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Tech

California Man Hands Over Bentley and More to Settle Mobile Scam Lawsuit

Operators of a mobile-phone scam settle FTC charges for $10 million.

(AFP/Getty Images)

photo of Laura Ryan
June 13, 2014

An entrepreneur makes millions from unsuspecting victims in a mobile-phone scam. He drives a Bentley, jet-sets between his multiple homes, and collects jewels. But he is found out, and justice is served.

This isn't a movie plot. A Los Angeles-based entrepreneur will hand over more than $10 million in cash, real estate, and luxury cars to settle a lawsuit with the Federal Trade Commission for billing unknowing consumers millions of dollars on their mobile-phone bills, the consumer protection agency announced Friday.

According to an FTC statement, Lin Miao and a handful of Los Angeles-based companies made millions by sending text messages to consumers offering "love tips," "fun facts," and celebrity gossip. Little did the consumers know, they were charged as much as $9.99 per month for these services—a practice commonly known as "mobile cramming."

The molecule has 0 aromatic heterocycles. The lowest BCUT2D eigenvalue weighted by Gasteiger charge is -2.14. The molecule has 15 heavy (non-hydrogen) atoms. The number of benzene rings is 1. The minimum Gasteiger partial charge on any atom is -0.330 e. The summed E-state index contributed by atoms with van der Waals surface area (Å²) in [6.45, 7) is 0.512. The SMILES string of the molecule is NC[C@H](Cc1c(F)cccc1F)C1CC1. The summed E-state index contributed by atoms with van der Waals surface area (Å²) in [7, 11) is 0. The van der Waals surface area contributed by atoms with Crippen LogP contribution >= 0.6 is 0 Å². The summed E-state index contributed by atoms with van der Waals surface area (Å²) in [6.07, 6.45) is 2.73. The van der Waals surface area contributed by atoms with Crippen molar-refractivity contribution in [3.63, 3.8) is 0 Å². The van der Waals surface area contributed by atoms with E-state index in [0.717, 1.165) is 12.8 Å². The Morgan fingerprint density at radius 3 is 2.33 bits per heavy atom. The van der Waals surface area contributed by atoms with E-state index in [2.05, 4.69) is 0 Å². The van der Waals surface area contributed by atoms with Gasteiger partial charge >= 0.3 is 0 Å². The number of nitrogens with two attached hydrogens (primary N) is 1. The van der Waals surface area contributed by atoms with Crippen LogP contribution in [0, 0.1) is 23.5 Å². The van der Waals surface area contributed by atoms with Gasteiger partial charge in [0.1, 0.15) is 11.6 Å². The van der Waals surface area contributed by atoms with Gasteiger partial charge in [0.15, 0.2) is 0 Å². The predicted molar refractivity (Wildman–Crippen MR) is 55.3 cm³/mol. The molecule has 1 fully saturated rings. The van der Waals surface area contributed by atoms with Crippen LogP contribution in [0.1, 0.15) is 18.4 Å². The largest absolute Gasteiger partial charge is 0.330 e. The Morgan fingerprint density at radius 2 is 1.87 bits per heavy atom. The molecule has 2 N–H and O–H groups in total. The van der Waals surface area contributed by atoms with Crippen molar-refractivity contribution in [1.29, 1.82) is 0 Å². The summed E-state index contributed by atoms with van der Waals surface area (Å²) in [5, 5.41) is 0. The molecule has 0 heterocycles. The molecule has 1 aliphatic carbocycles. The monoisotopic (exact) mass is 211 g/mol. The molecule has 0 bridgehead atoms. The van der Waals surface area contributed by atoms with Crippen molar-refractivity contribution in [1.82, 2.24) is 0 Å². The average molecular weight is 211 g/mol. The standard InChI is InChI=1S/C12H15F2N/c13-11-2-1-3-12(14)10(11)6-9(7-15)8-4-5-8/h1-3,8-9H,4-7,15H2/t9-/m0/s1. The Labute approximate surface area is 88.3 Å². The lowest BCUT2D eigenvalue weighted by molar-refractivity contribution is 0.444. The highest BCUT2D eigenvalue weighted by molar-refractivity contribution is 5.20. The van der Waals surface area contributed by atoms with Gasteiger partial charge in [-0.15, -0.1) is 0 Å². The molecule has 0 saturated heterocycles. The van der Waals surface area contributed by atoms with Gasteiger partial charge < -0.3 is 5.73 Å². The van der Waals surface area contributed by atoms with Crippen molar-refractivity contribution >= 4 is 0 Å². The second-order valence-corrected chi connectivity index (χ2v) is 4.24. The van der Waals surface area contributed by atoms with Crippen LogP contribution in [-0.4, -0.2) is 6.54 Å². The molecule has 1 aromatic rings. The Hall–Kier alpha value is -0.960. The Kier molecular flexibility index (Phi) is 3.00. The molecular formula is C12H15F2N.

"Cramming unauthorized charges on consumers' phone bills is unlawful, and this settlement shows the FTC is committed to making sure that anyone who does it won't be able to keep their ill-gotten gains," Jessica Rich, Director of the FTC's Bureau of Consumer Protection, said in a statement. "Consumers have the right to know what they are being charged."

The charges were often unnoticed because they appeared on the bills in a vague or confusing form, according to the FTC's lawsuit. Customers who noticed the charges and asked for refunds never got them, according to the statement.

Miao and the other defendants are surrendering all of their assets because they cannot pay the full settlement price of more than $150 million.

The full list of assets include the cash in 14 bank accounts, five luxury cars (including a Bentley and a Mercedes), five properties in Chicago and Los Angeles, and Tiffany jewelery.

The FTC filed a complaint against Miao last year. The lawsuit is part of the FTC's crackdown on mobile cramming.

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